Larry Coon writes today on ESPN that if we are to believe that the disparity between what the players want and what the owners want to give them is 53% compared to 50%, respectively. In fact, over the past weekend LeBron James and Dwyane Wade urged the NBPA not to go below that 53% threshold. The owners, once entrenched at a 46% portion for the players, have inched closer to that 50% mark, and so now, the 3% spread is all that remains between a "regular" season and the juice running.
As we saw yesterday from Ken Berger, each percentage point equates to about $40 million, so the current disagreement is worth about $120 million.
Coon takes us through some quick math:
- Next season, BRI is expected to be about $4 billion.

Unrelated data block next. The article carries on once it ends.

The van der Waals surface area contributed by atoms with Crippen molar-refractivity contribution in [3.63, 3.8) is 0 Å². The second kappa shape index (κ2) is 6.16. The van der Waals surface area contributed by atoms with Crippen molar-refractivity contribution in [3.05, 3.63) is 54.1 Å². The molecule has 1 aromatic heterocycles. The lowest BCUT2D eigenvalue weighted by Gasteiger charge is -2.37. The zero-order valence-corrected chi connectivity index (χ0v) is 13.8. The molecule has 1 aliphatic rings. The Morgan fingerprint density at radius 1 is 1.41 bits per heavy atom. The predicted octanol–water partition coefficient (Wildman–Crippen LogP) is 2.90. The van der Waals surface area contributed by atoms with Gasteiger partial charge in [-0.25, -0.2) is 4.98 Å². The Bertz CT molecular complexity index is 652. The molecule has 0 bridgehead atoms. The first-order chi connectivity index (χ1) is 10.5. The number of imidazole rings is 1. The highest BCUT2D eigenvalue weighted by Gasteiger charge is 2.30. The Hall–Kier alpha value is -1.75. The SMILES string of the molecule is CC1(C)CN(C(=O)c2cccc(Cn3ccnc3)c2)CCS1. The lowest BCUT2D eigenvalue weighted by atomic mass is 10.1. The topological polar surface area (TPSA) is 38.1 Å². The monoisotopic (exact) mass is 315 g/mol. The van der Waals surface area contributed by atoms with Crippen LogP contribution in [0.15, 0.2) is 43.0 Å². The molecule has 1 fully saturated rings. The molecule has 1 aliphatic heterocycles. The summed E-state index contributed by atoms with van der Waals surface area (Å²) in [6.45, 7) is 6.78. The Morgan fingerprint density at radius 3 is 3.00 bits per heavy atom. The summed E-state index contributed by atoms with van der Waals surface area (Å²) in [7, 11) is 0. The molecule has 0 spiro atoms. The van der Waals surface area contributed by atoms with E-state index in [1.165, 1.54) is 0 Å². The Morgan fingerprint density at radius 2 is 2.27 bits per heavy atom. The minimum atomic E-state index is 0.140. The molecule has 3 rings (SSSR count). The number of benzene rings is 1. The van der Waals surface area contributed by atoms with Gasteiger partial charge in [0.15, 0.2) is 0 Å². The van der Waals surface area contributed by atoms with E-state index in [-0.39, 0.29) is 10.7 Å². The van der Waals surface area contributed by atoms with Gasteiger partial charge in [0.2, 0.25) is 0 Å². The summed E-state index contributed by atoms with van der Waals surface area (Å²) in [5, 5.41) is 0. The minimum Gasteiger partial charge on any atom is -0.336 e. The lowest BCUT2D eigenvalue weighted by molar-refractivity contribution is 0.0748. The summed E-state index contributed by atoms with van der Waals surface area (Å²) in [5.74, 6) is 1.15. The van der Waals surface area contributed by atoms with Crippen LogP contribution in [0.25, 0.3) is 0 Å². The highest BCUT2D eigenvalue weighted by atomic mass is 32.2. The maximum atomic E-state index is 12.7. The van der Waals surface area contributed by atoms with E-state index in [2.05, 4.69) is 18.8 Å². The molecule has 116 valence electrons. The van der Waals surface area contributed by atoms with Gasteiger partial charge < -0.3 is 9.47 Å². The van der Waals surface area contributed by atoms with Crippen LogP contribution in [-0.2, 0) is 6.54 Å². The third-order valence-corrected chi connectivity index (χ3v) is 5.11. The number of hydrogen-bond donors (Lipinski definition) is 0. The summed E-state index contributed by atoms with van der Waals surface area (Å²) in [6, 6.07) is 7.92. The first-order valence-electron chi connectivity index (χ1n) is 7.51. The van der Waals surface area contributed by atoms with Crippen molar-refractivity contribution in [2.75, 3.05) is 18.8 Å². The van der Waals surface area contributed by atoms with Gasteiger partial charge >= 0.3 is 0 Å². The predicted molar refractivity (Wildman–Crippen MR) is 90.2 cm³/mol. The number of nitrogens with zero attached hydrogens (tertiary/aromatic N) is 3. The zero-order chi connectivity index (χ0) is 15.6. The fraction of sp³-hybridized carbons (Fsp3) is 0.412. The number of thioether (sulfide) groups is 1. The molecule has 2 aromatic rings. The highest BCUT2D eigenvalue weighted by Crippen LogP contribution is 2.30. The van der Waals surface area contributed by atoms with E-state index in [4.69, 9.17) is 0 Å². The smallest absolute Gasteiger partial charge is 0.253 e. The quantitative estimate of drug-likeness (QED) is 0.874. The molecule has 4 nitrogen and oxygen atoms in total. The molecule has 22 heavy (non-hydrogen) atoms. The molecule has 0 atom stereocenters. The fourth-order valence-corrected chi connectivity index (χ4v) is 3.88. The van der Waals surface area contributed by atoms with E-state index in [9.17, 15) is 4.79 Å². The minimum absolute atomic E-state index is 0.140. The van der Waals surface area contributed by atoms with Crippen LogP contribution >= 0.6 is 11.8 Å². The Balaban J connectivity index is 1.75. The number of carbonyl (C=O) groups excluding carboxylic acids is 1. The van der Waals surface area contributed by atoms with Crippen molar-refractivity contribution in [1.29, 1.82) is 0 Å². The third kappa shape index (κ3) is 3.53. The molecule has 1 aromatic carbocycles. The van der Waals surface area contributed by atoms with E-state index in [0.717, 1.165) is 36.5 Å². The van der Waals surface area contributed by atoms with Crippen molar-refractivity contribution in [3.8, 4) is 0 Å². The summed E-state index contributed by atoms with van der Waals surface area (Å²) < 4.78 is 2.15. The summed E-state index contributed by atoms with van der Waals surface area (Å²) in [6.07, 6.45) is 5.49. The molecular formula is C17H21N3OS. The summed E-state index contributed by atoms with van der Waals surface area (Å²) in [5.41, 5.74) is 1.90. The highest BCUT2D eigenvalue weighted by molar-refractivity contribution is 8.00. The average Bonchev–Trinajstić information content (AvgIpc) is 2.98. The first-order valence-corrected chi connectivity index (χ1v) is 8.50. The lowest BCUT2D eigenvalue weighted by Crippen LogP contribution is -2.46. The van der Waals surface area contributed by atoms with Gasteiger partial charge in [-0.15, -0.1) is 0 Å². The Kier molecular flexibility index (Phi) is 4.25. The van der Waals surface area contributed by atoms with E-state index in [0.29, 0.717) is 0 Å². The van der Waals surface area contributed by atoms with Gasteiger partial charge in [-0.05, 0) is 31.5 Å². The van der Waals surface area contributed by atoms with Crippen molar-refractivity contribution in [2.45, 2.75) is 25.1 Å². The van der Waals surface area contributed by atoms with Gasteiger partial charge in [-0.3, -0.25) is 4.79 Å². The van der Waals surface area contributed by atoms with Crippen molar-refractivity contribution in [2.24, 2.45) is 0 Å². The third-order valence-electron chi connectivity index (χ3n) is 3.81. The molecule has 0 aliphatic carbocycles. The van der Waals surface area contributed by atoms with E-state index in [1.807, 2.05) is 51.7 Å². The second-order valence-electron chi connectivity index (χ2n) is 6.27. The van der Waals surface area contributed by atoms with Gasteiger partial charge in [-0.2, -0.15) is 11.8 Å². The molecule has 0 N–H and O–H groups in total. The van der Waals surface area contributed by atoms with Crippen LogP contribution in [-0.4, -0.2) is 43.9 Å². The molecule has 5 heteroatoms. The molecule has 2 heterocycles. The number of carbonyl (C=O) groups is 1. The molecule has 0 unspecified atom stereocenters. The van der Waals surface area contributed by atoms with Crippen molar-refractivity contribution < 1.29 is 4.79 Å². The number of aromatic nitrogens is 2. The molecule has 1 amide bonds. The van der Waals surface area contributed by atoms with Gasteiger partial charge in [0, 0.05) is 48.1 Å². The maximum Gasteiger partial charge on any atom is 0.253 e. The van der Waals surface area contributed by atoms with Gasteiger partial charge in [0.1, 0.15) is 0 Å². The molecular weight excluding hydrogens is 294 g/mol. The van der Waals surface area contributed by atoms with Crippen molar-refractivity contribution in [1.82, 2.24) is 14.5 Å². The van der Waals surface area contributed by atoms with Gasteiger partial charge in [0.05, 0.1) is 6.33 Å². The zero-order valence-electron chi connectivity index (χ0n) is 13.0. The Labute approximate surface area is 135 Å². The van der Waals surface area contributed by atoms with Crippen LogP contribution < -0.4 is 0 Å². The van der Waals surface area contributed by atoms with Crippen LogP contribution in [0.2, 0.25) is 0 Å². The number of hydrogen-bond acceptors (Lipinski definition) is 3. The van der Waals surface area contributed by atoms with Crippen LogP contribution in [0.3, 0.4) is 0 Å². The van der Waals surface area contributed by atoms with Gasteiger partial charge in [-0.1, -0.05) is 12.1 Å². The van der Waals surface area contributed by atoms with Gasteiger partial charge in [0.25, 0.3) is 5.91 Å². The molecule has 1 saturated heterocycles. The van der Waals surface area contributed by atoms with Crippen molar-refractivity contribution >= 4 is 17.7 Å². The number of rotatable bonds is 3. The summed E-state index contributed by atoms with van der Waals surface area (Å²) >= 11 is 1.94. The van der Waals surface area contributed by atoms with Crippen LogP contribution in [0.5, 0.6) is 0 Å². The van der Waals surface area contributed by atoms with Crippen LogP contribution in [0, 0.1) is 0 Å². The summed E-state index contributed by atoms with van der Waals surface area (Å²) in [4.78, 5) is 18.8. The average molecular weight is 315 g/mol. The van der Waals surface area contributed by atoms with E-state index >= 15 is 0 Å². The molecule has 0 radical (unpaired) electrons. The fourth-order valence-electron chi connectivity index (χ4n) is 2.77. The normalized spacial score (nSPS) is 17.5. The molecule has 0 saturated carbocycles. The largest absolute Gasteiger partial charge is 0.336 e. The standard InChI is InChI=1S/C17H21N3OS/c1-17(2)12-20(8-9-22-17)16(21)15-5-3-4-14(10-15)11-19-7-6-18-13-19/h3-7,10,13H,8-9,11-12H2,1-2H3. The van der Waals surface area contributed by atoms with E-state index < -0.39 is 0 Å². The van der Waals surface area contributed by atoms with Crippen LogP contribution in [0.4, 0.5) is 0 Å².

- Under the owners' offer, players would get 50%, or $2 billion.
- Under the players' demand, players would take 53%, or $2.12 billion.
- Ergo, the difference between what the players want and what the owners want to give them THIS SEASON is about $120 million in the aggregate. If the CBA lasts another six years, you're looking at a number a shade under $800 million (assuming historical growth rates).
- In the aggregate, players earn about $82.4 million each week.
- Donahue estimates that about $200 million was lost by a canceled pre-season.
- Donahue estimates that the league will lose approximately $250 million per month.
- The teams would capture $160 million in savings by capitulating to the players, which would be the difference between paying out 57% last season and 53% in the new agreement.
"For every 1% reduction in the revenue forecast for the next six-year period, the NBA will lose about $263 million (in today's dollars). This loss will be distributed more or less equally between the two sides and would be in addition to the lost income discussed above."
"You have a reasonable idea," a person connected to the negotiations said. "But you're not dealing with reasonable people."